Tuesday, August 16, 2011

Bondage Masked Violence

I've written about Marshal Law before.  The violent, satrical, take-no-prisoners character is a favorite of mine.  He wears a bondage mask, has barbed wire wrapped around his arm and kills people for a living.  What's not to love?  The various series he's been a part of have all been over-the-top when it comes to violence (see the panel here for an example).  It's not meant to be real or even realistic.  It's a satire.  Nothing more.  Nothing less.

When the series came out in the late '80s a friend of mine thought it was pretty ghastly and had called it the "downfall of comics."  (I am reminded of this by him in a recent e-mail where he had read my original post online.)  This observation comes from a person who had recently got into the art form and had no real knowledge of comic books' history with violence (something well-documented by writers better than I), nor the shifting tastes of what a public wants in entertainment.  He made a casual observation based on his thoughts and feelings, and, as he is quick to admit, he made it without doing more than glancing at the first issue.

The world of Marshal Law is full of steroid-abusing men in tights who pummel each other until bones break from skin.  People are set on fire at random, and gun violence is as common as candy in the schoolyard.  Marshal Law is employed to take down wayward heroes, and he does it with all the violence one would expect.  The entire concept is taking the idea of superheroes to what is really the next level, as seen in books like The Authority, which came well after Law and company.  The only thing that makes Superman any different is the level of violence.  The Man of Steel punches a guy and he goes down.  His head doesn't go flying off into space.  Why wouldn't it, though?  Why wouldn't pumping an unstoppable behemoth full of bullets result in a wet mess of flesh still coming at you with a look of rage?  The creators of the Marshal Law character, Pat Mills and Kevin O'Neill, asked those questions and showed the results of their findings.  They did so in a way that was so outrageous, however, that you couldn't help but notice what they were trying to accomplish.  Heavy-handed?  Perhaps, but that was really a great way to tell the story.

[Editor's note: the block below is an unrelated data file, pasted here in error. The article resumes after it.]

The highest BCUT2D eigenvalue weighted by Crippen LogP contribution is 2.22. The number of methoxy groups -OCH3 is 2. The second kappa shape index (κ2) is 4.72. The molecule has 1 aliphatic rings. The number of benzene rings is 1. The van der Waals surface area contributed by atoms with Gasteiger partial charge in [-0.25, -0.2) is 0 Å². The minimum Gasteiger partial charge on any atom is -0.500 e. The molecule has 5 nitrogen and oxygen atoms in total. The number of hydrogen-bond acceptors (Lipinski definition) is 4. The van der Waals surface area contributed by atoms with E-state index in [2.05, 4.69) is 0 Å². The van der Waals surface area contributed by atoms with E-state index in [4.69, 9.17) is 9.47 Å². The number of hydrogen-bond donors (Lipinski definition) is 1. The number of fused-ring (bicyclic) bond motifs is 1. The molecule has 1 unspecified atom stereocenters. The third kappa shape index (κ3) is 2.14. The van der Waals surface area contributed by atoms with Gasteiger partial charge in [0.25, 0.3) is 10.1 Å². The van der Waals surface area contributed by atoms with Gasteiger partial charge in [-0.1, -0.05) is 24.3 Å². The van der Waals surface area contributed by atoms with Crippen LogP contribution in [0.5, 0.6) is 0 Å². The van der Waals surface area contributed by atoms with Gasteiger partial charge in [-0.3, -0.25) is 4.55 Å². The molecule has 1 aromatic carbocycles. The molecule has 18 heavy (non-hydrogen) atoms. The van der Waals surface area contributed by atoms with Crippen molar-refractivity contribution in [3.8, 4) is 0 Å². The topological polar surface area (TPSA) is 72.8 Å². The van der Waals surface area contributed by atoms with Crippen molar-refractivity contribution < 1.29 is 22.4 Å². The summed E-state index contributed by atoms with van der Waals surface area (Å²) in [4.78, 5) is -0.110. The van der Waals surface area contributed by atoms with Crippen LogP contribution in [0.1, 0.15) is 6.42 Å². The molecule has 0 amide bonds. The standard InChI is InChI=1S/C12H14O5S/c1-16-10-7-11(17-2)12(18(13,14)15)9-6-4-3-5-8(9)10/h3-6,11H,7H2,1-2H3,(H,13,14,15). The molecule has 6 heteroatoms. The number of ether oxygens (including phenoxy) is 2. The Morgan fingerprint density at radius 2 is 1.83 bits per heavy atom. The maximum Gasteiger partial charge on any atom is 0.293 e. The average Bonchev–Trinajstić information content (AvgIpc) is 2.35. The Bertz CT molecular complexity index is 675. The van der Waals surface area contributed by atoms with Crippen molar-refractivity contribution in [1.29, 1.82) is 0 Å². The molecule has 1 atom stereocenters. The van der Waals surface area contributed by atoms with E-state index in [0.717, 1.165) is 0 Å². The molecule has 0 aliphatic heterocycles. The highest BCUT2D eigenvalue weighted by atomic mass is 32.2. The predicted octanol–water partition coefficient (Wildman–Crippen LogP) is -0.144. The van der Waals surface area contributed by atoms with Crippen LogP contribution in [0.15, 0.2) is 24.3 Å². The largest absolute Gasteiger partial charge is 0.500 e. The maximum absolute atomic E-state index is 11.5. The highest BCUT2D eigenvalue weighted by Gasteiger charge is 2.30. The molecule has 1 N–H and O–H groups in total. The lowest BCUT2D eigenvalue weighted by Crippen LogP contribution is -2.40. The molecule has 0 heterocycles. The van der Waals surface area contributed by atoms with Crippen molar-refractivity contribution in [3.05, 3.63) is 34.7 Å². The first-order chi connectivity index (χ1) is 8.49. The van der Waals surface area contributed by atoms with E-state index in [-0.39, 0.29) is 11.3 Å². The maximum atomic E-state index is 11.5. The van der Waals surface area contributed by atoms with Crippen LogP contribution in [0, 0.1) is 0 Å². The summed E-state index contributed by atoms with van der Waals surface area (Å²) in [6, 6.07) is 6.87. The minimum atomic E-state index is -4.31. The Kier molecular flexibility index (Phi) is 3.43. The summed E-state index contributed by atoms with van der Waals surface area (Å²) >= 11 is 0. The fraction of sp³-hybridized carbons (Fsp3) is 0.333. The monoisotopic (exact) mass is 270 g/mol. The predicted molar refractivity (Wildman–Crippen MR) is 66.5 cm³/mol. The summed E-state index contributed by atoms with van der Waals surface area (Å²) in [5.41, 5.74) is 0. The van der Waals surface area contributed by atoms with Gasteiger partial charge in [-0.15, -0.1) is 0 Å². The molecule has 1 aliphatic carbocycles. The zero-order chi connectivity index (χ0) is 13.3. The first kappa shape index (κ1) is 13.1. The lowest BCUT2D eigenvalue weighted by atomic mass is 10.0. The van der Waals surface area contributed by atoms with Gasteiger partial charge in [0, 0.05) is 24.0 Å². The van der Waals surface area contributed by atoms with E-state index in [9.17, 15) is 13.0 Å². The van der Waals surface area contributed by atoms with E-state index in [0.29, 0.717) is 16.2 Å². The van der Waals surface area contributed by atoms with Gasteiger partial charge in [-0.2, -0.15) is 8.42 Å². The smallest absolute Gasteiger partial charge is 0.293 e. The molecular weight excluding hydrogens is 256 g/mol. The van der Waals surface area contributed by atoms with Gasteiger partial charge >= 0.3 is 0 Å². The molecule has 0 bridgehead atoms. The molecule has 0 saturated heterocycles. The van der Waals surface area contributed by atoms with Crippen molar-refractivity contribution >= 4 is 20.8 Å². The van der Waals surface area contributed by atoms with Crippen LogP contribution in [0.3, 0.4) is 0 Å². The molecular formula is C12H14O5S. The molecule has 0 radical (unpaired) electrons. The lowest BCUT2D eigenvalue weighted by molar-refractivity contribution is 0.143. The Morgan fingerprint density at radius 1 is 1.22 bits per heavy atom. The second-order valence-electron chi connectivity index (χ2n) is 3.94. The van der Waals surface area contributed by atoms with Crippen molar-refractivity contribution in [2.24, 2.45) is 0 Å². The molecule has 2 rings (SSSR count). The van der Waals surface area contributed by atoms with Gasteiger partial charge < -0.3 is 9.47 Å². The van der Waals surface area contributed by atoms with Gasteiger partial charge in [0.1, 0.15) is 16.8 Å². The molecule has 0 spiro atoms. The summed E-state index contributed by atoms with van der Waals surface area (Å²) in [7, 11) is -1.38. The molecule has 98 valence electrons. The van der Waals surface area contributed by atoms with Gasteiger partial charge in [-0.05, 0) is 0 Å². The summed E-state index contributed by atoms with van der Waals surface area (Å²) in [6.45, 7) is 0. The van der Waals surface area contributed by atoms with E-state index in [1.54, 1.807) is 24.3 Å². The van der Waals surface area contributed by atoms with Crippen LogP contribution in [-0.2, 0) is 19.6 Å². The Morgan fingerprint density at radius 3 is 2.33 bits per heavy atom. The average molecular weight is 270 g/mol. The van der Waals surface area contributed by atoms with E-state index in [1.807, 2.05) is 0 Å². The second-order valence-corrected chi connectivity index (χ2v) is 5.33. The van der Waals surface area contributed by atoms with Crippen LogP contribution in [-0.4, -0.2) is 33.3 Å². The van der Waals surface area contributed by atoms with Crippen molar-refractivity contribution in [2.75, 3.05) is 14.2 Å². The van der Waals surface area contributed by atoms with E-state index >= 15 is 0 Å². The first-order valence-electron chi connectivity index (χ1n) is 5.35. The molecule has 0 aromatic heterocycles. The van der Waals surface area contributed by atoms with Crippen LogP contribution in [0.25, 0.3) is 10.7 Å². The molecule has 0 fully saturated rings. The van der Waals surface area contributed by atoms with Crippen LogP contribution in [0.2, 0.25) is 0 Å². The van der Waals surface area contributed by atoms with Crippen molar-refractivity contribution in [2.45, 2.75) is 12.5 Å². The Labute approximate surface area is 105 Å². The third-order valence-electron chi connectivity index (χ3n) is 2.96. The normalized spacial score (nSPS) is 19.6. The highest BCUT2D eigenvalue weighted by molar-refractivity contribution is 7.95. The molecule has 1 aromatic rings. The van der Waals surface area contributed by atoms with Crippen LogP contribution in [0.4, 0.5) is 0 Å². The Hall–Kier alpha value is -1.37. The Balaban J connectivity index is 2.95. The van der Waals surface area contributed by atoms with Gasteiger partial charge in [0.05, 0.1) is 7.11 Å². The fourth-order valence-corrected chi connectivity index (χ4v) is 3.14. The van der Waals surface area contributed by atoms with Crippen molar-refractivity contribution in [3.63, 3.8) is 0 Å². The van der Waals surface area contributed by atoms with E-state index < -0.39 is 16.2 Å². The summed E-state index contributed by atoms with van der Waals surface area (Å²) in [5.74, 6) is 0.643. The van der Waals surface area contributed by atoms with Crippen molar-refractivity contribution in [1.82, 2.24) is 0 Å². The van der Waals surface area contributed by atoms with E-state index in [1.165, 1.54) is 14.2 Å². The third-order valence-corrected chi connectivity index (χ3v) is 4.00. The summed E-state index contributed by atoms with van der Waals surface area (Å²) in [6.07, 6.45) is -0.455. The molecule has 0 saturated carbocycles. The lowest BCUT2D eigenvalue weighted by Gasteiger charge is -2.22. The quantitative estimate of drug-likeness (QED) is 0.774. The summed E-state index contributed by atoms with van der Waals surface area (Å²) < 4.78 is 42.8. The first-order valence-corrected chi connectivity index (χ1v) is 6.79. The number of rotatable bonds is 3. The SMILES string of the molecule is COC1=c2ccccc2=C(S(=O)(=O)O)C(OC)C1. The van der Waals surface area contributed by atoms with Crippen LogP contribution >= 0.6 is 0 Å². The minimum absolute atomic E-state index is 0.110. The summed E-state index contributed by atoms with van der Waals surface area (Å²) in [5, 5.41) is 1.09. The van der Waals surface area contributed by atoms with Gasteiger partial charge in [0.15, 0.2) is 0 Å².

The various titles starring Marshal Law didn't destroy comics, and nor did it have any real noticeable impact.  It may have inspired a few creators (I hope it has), but it didn't change the art form in any way that is lasting.  It didn't need to, however.  It came onto the scene and made its point.  That is far more than many comics do these days.